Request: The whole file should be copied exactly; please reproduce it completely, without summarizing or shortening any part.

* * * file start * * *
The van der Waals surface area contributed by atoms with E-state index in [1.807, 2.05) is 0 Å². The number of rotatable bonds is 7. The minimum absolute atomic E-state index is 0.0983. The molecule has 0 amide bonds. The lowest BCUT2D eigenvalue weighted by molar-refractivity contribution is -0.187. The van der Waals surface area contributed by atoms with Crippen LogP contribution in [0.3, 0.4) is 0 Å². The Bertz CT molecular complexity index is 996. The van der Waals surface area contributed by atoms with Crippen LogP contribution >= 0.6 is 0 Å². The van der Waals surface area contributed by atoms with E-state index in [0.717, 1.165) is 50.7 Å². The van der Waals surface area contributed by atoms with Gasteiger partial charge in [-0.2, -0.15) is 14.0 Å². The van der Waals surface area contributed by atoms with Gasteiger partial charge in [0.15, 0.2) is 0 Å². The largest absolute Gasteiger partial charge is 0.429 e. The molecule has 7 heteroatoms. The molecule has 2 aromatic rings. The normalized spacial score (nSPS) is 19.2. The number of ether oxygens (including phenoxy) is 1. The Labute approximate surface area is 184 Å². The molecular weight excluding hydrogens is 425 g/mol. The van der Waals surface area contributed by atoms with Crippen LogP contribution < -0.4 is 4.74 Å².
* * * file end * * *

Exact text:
The van der Waals surface area contributed by atoms with E-state index in [1.807, 2.05) is 0 Å². The number of rotatable bonds is 7. The minimum absolute atomic E-state index is 0.0983. The molecule has 0 amide bonds. The lowest BCUT2D eigenvalue weighted by molar-refractivity contribution is -0.187. The van der Waals surface area contributed by atoms with Crippen LogP contribution in [0.3, 0.4) is 0 Å². The Bertz CT molecular complexity index is 996. The van der Waals surface area contributed by atoms with Crippen LogP contribution >= 0.6 is 0 Å². The van der Waals surface area contributed by atoms with E-state index in [0.717, 1.165) is 50.7 Å². The van der Waals surface area contributed by atoms with Gasteiger partial charge in [-0.2, -0.15) is 14.0 Å². The van der Waals surface area contributed by atoms with Gasteiger partial charge in [0.15, 0.2) is 0 Å². The largest absolute Gasteiger partial charge is 0.429 e. The molecule has 7 heteroatoms. The molecule has 2 aromatic rings. The normalized spacial score (nSPS) is 19.2. The number of ether oxygens (including phenoxy) is 1. The Labute approximate surface area is 184 Å². The molecular weight excluding hydrogens is 425 g/mol. The van der Waals surface area contributed by atoms with Crippen LogP contribution < -0.4 is 4.74 Å².